The loss of the Louisiana marshes is not only an ecological disaster of truly horrible implications, but also seriously threatens the future of New Orleans. And it’s probably too late now to stop its loss.
Rising seas are likely to overwhelm the wetlands that line the coast of Louisiana, destroying the protection they offer the city of New Orleans as well as the fisheries and tourism that contribute heavily to the state’s economy, a new study says.
The imperiled wetlands at the base of the Mississippi River have crossed a critical tipping point, according to the new research, which was published in Science Advances and is based on hundreds of measurements that revealed the fate of ancient marshes in this region.
Researchers found that the type of wetlands that exist in present day coastal Louisiana have rarely persisted when rates of sea level rise surpassed 3 millimeters per year over long periods of time. Current sea levels are rising at rates that already slightly exceed that, and those rates are increasing.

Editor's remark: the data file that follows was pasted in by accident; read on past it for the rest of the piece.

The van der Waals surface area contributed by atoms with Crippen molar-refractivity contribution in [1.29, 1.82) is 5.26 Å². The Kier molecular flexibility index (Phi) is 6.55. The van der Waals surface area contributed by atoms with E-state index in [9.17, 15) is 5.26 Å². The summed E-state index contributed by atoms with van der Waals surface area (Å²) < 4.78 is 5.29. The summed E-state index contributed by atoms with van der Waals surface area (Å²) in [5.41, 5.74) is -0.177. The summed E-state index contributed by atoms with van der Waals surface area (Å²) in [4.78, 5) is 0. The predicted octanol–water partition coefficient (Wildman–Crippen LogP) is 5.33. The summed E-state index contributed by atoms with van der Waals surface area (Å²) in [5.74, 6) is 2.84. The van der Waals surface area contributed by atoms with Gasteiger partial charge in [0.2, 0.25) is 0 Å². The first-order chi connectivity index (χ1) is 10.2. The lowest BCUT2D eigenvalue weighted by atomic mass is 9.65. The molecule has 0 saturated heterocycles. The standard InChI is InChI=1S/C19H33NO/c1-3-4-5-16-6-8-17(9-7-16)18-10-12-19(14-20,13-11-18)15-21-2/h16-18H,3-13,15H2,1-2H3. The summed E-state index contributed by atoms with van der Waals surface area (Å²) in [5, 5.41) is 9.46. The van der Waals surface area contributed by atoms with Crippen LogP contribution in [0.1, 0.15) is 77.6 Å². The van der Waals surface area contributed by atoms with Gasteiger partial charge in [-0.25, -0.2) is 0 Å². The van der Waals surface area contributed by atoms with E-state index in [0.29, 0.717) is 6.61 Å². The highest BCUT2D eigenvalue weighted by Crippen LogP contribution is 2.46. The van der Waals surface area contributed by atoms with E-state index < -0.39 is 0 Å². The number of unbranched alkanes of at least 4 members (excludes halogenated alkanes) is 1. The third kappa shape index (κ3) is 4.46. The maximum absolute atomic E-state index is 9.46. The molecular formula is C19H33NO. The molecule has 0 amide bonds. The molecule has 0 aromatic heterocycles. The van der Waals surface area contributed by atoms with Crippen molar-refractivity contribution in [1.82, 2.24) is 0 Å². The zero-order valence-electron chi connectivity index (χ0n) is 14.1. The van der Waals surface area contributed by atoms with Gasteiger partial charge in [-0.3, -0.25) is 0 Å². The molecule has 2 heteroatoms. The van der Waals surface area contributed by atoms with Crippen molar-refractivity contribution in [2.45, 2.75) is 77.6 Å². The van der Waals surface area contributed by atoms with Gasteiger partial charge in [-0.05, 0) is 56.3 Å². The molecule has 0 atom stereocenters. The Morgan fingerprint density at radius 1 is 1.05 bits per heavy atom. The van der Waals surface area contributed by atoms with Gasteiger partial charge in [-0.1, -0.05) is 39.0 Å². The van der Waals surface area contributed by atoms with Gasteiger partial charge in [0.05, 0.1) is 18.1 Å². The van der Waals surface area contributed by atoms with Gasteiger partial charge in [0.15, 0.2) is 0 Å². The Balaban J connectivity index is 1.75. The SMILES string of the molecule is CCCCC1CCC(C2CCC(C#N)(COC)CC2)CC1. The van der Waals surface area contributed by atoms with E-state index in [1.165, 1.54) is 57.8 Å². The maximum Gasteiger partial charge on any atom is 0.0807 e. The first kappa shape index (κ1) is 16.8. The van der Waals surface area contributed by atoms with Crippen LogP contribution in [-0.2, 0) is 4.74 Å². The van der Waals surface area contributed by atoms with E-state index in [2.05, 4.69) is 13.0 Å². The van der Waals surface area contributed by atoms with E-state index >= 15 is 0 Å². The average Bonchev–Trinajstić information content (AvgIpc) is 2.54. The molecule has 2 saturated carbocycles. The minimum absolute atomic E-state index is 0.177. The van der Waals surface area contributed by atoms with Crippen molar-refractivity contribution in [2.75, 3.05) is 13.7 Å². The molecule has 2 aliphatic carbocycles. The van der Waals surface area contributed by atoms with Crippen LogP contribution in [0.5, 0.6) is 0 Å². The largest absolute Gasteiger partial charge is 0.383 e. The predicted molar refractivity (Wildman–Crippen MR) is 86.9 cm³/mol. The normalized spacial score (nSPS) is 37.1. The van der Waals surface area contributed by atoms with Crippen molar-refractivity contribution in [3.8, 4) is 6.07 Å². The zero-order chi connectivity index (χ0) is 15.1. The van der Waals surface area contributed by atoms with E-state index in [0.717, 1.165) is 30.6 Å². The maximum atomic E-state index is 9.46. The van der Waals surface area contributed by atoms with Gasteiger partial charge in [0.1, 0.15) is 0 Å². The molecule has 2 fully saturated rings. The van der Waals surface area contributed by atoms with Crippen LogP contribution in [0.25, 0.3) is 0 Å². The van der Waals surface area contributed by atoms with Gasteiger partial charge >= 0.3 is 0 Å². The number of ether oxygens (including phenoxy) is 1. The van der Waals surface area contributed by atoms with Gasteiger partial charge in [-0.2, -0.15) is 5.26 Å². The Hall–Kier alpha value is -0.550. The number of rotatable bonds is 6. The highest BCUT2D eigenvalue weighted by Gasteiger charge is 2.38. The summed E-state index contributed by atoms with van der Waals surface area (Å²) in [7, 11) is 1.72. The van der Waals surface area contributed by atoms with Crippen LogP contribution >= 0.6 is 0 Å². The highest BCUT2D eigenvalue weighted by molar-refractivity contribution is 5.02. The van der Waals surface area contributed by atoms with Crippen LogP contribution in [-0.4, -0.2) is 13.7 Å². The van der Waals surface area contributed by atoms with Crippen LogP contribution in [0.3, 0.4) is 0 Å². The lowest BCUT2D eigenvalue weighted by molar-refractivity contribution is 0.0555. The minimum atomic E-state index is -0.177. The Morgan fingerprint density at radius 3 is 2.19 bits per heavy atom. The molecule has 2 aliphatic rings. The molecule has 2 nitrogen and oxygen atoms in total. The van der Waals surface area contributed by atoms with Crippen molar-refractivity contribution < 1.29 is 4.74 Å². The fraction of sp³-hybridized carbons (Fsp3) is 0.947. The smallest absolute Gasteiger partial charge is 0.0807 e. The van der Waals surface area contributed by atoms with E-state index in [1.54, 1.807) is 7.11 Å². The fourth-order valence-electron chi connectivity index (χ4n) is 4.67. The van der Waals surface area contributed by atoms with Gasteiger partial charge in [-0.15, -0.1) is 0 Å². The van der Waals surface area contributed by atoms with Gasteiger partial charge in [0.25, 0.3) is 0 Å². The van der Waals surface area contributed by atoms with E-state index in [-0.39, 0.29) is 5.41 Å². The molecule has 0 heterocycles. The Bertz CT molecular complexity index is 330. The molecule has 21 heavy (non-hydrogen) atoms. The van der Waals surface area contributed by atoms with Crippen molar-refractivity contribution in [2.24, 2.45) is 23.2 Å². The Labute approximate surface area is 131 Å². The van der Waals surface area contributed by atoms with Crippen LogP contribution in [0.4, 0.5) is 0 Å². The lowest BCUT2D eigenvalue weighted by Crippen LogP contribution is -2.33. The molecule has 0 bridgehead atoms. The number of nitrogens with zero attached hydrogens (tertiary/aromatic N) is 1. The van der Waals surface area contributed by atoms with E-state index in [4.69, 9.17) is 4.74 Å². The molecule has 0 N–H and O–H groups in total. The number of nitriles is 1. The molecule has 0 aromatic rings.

f sea level rise exceeds 6 to 9 millimeters per year, the wetlands could be overcome by ocean water within 50 years, according to Torbjörn Törnqvist, a professor of geology at Tulane University in New Orleans who led the study.
As the world emerged from an ice age into the present Holocene era 8,500 years ago, seas rose at those high rates and the wetlands tended to vanish, the study found. Now, as climate change continues, sea levels may rise that quickly again.
“We are, if you believe this study, past the tipping point,” Törnqvist said.
Sometimes, there’s not much to say except that it would have been better for 99% of the species on the planet if humans had not developed into the dominant species.